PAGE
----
PetsEdit

If you are planning to bring your dog along, make sure your dog doesn't tend to run after things. There are lots of things to chase in the mountains, including bears. If you trust your dog, then by all means, bring it along, your dog will love the mountains just as much as you!

HikesEdit

 
Map of some of the areas covered by this guide.

Now that you are ready to hike, here are a few suggested routes. Please bear in mind that all hikes listed here should be doable without climbing equipment. Some scrambling may be required at certain times for the more advanced hikes.

  • Cougar Creek, Canmore, Kananaskis. Beginner Hike
    From Canmore follow Benchlands Trail up the hill, the parking lot is on the left just after crossing the bridge. Almost everyone in Canmore will know where this is.
    This is a very flexible hike that can involve crossing through the river at many times. The creek is not particularly high in the summer, but you must be prepared to get wet legs. As a backpacker you can continue into the valley, and your options widen. When you come to a fork way later on in your hike, right leads to a dead end eventually (albeit a very beautiful one). Left takes you further north, and eventually hooks up with either the South Ghost River, or the Carrot Creek Road.
    Distance - As long as you want it to be. Pretty much unlimited distance in terms of backpacking, with lots of loop options.
    Elevation Gain - up to 2453 m
  • Chinaman's Peak, Canmore, Kananaskis. Intermediate Hike
    The trailhead can be accessed by driving up the Smith-Dorrian--Spray Trail (Hwy. 742), Parking in Whiteman's Gap, at the Goat Creek parking lot.
    Cross the highway and walk up the road to the canal and across the brige. The trail starts behind the hut. An enjoyable stroll turns into a steep climb following a watercourse, with some switchbacks nearing the treeline. as you emerge onto the scree be sure to note the location of the trail exit. You can make your way up the mountain directly, or hook right and follow the easier ridge. The carin at the top is perched right on the edge, beware.
    Distance - 1.6 km
    Elevation Gain - 732m
  • Goat Creek, Canmore, Kananaskis. Beginner Hike
    From Canmore, take the Smith-Dorrian/Spray Trail (Hwy. 742) up into Whiteman's Pass. Park in the Goat Creek parking lot.
    The hike starts right in the parking lot, and a wide defined path gently winds its way down the valley. Options to continue onto other lookouts and eventually Banff (approximately 18km). Allow 4 hours round trip.
    Distance - approximately 5km
    Elevation Loss - approximately 200 m (east to west)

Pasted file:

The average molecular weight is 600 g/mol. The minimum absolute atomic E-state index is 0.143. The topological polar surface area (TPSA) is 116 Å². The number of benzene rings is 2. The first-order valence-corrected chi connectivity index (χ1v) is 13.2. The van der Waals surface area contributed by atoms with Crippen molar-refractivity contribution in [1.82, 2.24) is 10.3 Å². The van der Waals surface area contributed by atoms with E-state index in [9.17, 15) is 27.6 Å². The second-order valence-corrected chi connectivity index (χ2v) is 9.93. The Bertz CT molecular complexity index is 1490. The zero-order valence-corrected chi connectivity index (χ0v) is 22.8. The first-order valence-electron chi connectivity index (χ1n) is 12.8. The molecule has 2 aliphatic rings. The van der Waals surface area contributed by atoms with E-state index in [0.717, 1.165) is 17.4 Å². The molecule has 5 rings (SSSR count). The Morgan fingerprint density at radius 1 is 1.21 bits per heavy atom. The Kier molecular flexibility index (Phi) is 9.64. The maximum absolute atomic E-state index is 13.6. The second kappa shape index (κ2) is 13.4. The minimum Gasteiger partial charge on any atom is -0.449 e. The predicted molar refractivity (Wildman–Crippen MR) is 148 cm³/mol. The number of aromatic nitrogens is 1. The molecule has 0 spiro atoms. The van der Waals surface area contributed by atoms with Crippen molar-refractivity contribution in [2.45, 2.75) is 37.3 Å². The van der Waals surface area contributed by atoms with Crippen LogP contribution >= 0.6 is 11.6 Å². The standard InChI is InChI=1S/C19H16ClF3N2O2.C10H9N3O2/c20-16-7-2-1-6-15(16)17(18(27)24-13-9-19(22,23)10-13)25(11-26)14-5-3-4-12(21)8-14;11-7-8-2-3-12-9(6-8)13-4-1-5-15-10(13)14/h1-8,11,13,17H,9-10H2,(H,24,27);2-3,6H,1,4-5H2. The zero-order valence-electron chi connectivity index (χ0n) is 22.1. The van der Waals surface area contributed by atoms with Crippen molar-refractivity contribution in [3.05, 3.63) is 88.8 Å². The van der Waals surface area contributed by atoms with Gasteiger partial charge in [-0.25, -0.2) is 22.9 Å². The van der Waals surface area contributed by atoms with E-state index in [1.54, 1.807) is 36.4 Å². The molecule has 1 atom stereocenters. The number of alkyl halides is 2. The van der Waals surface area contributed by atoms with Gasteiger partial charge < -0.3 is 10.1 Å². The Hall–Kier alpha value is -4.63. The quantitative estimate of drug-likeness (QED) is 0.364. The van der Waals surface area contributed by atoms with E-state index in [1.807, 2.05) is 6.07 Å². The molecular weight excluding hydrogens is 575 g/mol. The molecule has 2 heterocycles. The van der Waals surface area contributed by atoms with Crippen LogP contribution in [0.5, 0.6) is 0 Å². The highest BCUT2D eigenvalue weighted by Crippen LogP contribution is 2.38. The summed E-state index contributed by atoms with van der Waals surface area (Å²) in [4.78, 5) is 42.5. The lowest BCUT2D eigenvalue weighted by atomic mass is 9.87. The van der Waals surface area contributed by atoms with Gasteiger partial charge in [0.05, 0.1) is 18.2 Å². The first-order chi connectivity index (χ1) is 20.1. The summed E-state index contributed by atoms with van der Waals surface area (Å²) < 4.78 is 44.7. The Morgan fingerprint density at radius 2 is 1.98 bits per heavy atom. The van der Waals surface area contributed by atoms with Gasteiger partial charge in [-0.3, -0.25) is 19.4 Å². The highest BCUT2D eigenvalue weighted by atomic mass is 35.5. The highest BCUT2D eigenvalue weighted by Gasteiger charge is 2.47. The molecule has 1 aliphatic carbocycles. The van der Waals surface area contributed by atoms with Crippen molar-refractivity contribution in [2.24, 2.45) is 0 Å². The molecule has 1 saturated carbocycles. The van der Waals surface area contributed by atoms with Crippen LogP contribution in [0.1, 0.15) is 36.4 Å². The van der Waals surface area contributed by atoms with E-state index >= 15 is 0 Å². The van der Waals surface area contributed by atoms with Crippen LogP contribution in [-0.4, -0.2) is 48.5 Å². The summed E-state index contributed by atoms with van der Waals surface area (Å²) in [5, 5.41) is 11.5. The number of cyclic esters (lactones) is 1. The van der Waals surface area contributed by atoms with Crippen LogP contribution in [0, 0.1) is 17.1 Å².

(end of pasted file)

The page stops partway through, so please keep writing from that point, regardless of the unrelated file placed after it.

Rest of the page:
• Ptarmigan Cirque, South Kananaskis. Beginner Hike
    Route 40 from the Trans Canada Highway will take you to the trailhead. Look for signs for Highwood Pass after passing Peter Laugheed Provincial Park. The trailhead starts on the West side of the road before crossing into the main trail.
    Ptarmigan Cirque is a relatively short but sweet hike off of Highwood Pass. After a strong elevation gain to get above the tree line, the route explodes into a breathtaking circular alpine meadow complete with a glacial stream. One can either continue further up towards the ever-receding glacier, or stop for a picnic lunch by the waterfall. Look out for bighorn sheep.
    Distance - approximately 3.6 km one way.
    Elevation Gain - 250-300 m

SleepEdit

Despite growing numbers of visitors into the mountain parks the number of people who actually camp in the backcountry has declined. That's a shame because staying overnight in the backcountry is a real gem of an experience that shouldn't be missed. Hundreds of routes abound to suit all tastes from novice to hardcore.

Parks Canada has continued to maintain an excellent network of trails and campsites. Some of these campsites can get busy (any campsite near a town definitely will be). But the bulk of backcountry campsites are empty to half empty for most of the hiking season. If you're planning on staying somewhere popular (anywhere near the town of Banff) or camping in July, you should reserve a site with Parks Canada.

ReadEdit

Daffern, Gillean - Kananaskis Country Trail Guide vol. 1, Rocky Mountain Books, 2002. Calgary, Alberta, Canada pages: 48, 149

Daffern, Gillean - Kananaskis Country Trail Guide vol. 2, Rocky Mountain Books, 2003. Calgary, Alberta, Canada pages: